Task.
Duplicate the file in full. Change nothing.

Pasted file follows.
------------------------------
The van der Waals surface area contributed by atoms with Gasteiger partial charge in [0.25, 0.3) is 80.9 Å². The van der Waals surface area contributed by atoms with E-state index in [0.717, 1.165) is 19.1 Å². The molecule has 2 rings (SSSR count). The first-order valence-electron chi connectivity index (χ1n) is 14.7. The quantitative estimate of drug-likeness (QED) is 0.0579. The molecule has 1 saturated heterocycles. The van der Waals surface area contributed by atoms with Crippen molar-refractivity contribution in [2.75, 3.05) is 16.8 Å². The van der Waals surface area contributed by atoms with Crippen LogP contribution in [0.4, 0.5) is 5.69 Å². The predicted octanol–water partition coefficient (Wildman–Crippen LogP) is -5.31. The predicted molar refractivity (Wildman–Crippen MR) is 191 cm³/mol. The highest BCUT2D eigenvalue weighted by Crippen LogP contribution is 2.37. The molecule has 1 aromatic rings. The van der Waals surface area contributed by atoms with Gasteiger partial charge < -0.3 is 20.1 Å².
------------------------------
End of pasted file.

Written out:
The van der Waals surface area contributed by atoms with Gasteiger partial charge in [0.25, 0.3) is 80.9 Å². The van der Waals surface area contributed by atoms with E-state index in [0.717, 1.165) is 19.1 Å². The molecule has 2 rings (SSSR count). The first-order valence-electron chi connectivity index (χ1n) is 14.7. The quantitative estimate of drug-likeness (QED) is 0.0579. The molecule has 1 saturated heterocycles. The van der Waals surface area contributed by atoms with Crippen molar-refractivity contribution in [2.75, 3.05) is 16.8 Å². The van der Waals surface area contributed by atoms with Crippen LogP contribution in [0.4, 0.5) is 5.69 Å². The predicted octanol–water partition coefficient (Wildman–Crippen LogP) is -5.31. The predicted molar refractivity (Wildman–Crippen MR) is 191 cm³/mol. The highest BCUT2D eigenvalue weighted by Crippen LogP contribution is 2.37. The molecule has 1 aromatic rings. The van der Waals surface area contributed by atoms with Gasteiger partial charge < -0.3 is 20.1 Å².